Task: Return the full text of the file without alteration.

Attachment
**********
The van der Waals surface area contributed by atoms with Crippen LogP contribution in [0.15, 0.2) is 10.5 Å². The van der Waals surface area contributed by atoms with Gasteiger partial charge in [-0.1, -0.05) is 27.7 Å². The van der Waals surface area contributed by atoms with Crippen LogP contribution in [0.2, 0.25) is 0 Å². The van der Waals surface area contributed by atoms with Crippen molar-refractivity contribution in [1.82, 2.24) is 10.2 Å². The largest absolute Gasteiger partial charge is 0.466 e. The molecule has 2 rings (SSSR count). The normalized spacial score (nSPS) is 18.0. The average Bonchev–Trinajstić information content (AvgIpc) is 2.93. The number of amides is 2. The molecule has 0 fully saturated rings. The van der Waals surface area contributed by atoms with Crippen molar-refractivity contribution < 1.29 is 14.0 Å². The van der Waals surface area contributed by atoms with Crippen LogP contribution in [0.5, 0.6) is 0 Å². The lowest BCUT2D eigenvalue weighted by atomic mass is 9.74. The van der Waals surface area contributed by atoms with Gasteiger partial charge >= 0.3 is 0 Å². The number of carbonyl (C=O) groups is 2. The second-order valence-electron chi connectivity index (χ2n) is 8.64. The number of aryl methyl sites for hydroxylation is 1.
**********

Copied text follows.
The van der Waals surface area contributed by atoms with Crippen LogP contribution in [0.15, 0.2) is 10.5 Å². The van der Waals surface area contributed by atoms with Gasteiger partial charge in [-0.1, -0.05) is 27.7 Å². The van der Waals surface area contributed by atoms with Crippen LogP contribution in [0.2, 0.25) is 0 Å². The van der Waals surface area contributed by atoms with Crippen molar-refractivity contribution in [1.82, 2.24) is 10.2 Å². The largest absolute Gasteiger partial charge is 0.466 e. The molecule has 2 rings (SSSR count). The normalized spacial score (nSPS) is 18.0. The average Bonchev–Trinajstić information content (AvgIpc) is 2.93. The number of amides is 2. The molecule has 0 fully saturated rings. The van der Waals surface area contributed by atoms with Crippen molar-refractivity contribution < 1.29 is 14.0 Å². The van der Waals surface area contributed by atoms with Crippen LogP contribution in [0.5, 0.6) is 0 Å². The lowest BCUT2D eigenvalue weighted by atomic mass is 9.74. The van der Waals surface area contributed by atoms with Gasteiger partial charge >= 0.3 is 0 Å². The number of carbonyl (C=O) groups is 2. The second-order valence-electron chi connectivity index (χ2n) is 8.64. The number of aryl methyl sites for hydroxylation is 1.